How are antibiotics used in cattle? What room is there for improvement?



“Who would want to eat beef, especially when you consider all the antibiotics and growth hormones used in raising the cattle.”

Actual comment that represents many online article comments.

General consumer sentiment on beef today? Yes or No?

Antibiotic Use in Livestock and Resistance
Image via: The Samuel Roberts Noble Foundation

If so, what can we do to change this? And I’m not looking for the easy “Buy Local” or “Know Your Farmer” statements because 1) that’s an easy answer, 2) local food doesn’t always determine quality of farming/ranching practices, and 3) I firmly believe the use of antibiotics, hormones and other tools is mispercieved by the non-ag public.

This isn’t me denying that improvements in antibiotic or hormone use can be made, but honestly I’m kinda sick and tired of seeing all the negativity directed toward the livestock industries for this subject. To take a closer look at it, I spent much of my Christmas week at home working with my dad and we had a few conversations about antibiotic use in our family’s cattle auction. My dad does use antibiotics frequently in our yearling cattle that travel through the auction barn. It is a high-stress environment where many cattle arrive not weaned, are sometimes hauled in poor or cold/hot weather conditions, and are co-mingled with many other cattle while at the barn. When an animal comes in that has not been exposed to other animals, there’s not a whole lot we can do to keep those germs from spreading when other cattle come in contact with that animal or the pen it was in. It’s kind of like bringing a group of kids together for a kindergarten class.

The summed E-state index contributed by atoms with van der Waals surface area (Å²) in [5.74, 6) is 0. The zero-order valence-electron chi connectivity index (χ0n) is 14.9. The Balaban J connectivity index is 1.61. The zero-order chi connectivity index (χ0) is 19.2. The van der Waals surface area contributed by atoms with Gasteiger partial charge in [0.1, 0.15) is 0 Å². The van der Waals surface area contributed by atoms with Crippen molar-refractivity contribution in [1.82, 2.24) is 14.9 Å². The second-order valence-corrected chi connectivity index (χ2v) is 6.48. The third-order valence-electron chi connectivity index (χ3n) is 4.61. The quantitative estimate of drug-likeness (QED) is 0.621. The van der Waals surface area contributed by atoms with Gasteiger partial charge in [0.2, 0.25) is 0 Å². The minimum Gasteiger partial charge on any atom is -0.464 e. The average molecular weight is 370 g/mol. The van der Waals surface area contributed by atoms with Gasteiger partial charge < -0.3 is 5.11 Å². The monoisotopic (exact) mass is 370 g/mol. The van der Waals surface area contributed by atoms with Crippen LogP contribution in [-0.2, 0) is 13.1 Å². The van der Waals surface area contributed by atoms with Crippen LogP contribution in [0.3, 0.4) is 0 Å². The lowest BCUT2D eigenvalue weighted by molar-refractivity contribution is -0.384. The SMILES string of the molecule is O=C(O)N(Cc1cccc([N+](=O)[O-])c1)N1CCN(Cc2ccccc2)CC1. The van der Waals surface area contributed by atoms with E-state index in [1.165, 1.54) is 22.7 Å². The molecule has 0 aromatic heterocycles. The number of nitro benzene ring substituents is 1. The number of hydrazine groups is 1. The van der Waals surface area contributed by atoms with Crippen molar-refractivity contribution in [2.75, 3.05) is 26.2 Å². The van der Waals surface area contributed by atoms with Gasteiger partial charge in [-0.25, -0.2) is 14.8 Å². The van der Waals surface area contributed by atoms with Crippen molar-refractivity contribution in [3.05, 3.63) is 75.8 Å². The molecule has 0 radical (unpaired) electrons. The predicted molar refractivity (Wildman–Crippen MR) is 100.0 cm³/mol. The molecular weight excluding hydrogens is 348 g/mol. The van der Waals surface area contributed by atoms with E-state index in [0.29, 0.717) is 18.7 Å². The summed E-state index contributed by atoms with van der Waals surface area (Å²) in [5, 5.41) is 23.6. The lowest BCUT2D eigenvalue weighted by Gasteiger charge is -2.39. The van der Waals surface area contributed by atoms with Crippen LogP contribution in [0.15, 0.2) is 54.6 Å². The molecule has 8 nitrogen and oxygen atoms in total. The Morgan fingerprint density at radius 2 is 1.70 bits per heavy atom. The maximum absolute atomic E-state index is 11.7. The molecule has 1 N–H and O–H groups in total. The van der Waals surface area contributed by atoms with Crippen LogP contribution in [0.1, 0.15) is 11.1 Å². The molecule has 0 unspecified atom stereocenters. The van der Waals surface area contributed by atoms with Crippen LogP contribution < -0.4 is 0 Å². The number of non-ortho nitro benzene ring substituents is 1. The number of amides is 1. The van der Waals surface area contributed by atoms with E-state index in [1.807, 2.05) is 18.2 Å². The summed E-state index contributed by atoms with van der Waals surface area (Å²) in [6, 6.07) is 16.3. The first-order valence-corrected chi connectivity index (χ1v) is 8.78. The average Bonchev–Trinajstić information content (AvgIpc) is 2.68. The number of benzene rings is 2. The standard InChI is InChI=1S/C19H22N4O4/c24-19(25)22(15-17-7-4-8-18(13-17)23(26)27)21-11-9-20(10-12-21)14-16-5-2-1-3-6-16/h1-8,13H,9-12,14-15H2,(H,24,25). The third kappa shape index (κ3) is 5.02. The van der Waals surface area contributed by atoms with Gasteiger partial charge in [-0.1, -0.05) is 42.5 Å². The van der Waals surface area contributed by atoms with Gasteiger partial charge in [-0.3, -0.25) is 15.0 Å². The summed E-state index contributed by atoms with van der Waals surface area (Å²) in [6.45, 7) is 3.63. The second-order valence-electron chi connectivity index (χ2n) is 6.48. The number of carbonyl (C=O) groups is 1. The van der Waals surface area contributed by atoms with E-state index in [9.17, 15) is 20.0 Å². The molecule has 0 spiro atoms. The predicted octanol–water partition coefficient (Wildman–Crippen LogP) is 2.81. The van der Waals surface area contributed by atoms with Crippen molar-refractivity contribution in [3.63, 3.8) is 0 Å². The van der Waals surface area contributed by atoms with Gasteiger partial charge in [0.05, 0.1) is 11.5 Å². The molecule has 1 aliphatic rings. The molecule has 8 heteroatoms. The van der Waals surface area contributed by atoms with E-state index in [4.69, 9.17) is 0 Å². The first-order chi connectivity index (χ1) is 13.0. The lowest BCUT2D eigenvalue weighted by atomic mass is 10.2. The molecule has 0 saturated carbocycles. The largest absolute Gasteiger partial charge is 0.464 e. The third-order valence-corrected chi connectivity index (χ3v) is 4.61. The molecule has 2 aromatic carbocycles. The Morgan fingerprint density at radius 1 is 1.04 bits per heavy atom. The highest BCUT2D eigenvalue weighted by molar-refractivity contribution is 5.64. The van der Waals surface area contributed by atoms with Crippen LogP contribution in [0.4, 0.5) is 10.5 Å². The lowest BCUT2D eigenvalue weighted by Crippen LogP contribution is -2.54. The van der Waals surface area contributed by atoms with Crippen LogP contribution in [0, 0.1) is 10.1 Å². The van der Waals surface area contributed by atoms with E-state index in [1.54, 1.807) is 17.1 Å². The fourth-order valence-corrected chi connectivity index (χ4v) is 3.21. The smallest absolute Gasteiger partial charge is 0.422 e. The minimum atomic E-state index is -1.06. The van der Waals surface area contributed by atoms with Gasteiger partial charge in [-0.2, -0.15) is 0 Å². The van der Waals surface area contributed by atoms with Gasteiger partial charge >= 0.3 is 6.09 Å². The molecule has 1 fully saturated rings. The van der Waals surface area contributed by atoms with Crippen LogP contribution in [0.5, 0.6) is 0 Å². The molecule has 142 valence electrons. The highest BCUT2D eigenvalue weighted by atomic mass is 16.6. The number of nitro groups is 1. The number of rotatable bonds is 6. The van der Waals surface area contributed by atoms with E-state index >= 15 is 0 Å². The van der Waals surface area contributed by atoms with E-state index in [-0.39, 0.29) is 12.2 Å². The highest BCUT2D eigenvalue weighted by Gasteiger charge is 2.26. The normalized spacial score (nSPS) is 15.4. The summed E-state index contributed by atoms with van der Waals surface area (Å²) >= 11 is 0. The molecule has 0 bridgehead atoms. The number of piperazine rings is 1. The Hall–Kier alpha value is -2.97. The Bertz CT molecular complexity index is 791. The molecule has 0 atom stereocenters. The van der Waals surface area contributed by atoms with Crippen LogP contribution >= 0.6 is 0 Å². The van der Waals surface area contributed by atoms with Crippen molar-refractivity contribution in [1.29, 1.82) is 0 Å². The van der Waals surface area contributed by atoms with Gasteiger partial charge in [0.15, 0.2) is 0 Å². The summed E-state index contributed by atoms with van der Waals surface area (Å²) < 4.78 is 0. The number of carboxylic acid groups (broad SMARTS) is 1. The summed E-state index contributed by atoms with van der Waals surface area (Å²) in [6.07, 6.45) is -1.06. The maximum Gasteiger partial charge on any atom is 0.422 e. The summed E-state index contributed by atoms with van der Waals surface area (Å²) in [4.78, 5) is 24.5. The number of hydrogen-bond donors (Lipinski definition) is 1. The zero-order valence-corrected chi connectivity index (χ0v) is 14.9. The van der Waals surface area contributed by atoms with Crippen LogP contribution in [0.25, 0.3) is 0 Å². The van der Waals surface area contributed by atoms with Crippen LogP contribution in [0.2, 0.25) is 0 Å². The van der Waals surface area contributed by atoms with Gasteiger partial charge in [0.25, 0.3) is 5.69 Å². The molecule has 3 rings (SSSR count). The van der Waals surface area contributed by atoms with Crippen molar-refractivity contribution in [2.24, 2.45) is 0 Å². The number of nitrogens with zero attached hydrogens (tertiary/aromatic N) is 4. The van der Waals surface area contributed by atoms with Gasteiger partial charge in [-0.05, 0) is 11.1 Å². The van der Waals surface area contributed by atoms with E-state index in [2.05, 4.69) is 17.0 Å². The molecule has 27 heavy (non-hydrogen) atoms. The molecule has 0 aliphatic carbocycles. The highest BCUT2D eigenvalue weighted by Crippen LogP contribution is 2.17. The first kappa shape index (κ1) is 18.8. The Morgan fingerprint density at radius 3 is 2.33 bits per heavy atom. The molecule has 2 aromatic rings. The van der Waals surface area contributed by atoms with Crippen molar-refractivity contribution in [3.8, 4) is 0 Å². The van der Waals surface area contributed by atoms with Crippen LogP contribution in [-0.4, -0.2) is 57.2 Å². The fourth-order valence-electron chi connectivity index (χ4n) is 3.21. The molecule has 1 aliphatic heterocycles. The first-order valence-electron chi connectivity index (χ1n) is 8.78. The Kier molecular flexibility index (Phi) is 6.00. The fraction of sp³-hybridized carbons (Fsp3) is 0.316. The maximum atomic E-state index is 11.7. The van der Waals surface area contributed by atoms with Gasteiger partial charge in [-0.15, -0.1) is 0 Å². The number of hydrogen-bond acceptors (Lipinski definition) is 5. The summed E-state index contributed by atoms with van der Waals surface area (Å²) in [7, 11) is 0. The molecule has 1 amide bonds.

My dad does spend a fair amount of time encouraging and trying to educate farmers in our market area on the importance of Best Management Practices to improve cattle immune system health – which include a sound vaccination program, proper nutrition and mineral supplement programs and low stress weaning strategies. But we cannot make those farmers implement those management practices, even when we do explain the economic advantages to better animal care. It’s their business and their management decisions.

Our business is not just a cattle auction. My dad turns cattle out on the several hundred acres of pastures we have leased in the area. He or people who he has hired, check on the cattle every single day, feeding them hay or feed as needed, and making sure they are healthy. The cattle will remain on pasture until they are at a weight large enough to send out West to the feedlots where they will be fed to a finish weight for slaughter.

As I mentioned earlier, many of the cattle my dad receives have endured stressful conditions, whether it be from weaning, transport in poor weather conditions, or co-mingling with new cattle. When this is the case, he may utilize an antibiotic treatment in a metaphylactic method – meaning animals in a group designated as high-risk for getting sick or experiencing an illness outbreak will receive a proper dose of an antibiotic as prescribed by the veterinarian who my dad talks to on a regular basis. This is not unlike the program I followed when working at the feedlots in Texas.